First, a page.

Saturday 23 January 2016

Three ways with cockerel

Last Easter we bought a cockerel for the first time - we had it roasted and did a couple of things with the leftovers and it was delicious. Unfortunately they only seem to be available at Christmas and Easter, so we had a long wait for another.

We had other plans for our big Christmas meal, and a 4kg chook isn't really the most practical thing for a family of two, so I split it into a crown, leg and thigh joints and wings, freezing the pieces separately, along with a bag containing the giblets, back and wingtips, which will eventually become stock.

The first meal we had from it was Simon Hopkinson's recipe for coq au vin. Which was, of course, as a Simon Hopkinson recipe much more involved than you would think a chicken stew needs to be, but the fiddle pays off. It was definitely the nicest coq au vin I've ever made.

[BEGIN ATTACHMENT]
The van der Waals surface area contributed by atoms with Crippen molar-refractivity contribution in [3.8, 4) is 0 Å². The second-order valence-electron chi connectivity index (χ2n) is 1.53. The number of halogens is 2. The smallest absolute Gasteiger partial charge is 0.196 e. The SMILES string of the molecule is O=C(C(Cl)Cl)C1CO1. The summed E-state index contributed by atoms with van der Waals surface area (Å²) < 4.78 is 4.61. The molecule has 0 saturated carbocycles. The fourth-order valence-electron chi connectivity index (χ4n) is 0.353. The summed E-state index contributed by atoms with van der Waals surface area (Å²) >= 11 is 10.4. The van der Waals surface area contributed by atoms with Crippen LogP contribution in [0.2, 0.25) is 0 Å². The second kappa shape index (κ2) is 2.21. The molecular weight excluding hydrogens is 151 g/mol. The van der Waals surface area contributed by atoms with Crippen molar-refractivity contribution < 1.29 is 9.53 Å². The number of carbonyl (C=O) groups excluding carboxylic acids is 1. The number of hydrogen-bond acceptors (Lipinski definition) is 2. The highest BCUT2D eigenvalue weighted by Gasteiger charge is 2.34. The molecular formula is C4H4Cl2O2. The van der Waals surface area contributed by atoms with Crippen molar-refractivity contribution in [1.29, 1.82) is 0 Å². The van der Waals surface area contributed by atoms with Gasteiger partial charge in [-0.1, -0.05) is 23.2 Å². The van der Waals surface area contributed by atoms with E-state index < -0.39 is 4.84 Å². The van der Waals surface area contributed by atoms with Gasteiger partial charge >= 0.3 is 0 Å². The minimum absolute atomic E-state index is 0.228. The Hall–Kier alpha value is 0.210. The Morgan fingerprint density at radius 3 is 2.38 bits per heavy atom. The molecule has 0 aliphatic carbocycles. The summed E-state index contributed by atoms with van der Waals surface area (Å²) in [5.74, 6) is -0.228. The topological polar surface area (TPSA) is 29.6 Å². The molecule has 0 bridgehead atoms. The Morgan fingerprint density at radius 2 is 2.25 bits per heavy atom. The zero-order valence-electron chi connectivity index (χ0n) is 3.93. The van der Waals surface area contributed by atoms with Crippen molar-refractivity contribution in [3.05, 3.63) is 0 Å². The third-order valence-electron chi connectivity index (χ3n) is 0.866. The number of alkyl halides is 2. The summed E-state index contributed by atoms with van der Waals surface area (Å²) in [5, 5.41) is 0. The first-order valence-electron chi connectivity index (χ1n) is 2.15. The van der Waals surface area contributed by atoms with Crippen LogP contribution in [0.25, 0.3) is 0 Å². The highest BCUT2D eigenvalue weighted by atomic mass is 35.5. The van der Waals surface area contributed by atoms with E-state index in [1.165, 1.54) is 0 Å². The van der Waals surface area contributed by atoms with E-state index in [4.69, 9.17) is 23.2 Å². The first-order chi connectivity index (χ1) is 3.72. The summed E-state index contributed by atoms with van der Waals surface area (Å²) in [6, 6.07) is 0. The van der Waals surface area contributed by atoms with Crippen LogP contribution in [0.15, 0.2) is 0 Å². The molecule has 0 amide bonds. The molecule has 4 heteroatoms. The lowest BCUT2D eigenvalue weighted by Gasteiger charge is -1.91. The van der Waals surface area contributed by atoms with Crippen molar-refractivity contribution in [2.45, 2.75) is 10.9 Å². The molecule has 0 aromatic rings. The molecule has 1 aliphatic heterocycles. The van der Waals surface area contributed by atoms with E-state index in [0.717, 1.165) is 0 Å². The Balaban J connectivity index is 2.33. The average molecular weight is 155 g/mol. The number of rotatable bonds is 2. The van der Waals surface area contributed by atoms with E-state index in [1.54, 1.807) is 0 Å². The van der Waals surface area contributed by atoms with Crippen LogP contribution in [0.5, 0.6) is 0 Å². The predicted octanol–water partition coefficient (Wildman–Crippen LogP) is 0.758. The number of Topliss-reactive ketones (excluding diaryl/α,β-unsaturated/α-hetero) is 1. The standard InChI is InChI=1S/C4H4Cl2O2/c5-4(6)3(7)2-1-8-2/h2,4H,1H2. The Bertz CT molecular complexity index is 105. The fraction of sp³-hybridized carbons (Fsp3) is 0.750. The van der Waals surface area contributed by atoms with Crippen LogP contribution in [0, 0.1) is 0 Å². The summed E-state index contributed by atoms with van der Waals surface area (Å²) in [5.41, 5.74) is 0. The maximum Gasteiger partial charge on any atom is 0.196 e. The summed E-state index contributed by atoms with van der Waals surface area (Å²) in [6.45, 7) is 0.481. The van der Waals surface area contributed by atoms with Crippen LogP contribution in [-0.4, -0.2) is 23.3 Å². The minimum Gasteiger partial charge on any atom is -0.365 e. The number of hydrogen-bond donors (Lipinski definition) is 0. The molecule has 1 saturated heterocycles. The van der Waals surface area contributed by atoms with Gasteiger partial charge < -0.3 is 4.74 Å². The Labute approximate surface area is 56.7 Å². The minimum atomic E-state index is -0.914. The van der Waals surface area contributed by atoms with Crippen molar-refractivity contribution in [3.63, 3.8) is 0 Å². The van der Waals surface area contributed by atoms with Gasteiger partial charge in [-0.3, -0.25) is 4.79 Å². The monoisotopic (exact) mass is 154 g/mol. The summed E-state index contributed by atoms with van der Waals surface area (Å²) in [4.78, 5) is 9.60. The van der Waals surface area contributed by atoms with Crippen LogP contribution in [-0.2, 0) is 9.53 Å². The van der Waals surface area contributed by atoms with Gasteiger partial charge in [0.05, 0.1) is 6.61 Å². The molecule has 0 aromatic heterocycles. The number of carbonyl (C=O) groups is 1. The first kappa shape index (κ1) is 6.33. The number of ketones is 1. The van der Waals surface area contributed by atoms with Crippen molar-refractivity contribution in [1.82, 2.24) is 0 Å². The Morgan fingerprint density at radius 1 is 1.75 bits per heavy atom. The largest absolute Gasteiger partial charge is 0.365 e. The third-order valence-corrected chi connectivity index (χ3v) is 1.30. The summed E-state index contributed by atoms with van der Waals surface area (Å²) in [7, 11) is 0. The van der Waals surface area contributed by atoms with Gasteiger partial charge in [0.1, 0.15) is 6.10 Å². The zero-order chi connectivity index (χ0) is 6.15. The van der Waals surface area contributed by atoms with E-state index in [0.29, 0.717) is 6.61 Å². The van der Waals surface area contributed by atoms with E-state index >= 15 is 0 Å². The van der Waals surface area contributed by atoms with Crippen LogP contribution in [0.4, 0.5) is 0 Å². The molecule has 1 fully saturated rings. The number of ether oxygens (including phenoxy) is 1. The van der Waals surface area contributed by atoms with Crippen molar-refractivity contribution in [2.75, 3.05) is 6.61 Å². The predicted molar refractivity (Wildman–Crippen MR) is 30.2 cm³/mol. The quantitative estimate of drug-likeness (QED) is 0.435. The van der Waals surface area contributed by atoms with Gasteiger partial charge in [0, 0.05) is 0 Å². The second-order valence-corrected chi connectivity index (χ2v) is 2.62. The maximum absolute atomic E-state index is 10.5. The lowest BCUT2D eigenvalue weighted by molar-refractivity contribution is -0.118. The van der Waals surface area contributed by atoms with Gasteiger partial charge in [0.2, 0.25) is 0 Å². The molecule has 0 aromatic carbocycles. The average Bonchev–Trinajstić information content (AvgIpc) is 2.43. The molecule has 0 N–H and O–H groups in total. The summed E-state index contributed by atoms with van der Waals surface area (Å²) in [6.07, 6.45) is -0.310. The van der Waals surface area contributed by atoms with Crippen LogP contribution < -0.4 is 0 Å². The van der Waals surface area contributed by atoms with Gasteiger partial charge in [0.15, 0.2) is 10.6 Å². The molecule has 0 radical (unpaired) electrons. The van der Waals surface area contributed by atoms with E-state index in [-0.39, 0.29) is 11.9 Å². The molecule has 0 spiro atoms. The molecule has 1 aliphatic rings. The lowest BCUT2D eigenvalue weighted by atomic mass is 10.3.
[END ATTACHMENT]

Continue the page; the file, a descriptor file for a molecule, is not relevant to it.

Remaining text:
A couple of days after that, we had the crown, simply roasted. It was big enough that we only ate one of the breasts (with pigs in blankets, because one of Paul's colleagues was pitying him that he hadn't had any over the Christmas period).

The leftover coq au vin and roast breast meat became a pretty amazing chicken pie, with a bit of proscuitto added for extra oomph.

I kept aside some of the coq au vin gravy to make a dish Hopkinson recommends, of poached eggs in the gravy. Which was nice but not that special and extremely unphotogenic. So let's just finish with a slice of pie.


Bettina Douglas said...

Cockerel or capon? I have cooked capon when we lived in Weybridge but have never seen cockerel for sale.

Alicia Foodycat said...

Mother - cockerel. Caponising is banned in the UK. I've only seen cockerels for the last couple of years. Nice to be able to make coq au vin with the right thing.

grace said...

i've actually never heard the term cockerel, i wonder if there's a different word in america. regardless, all of what you've made looks fantastic, the pie in particular!


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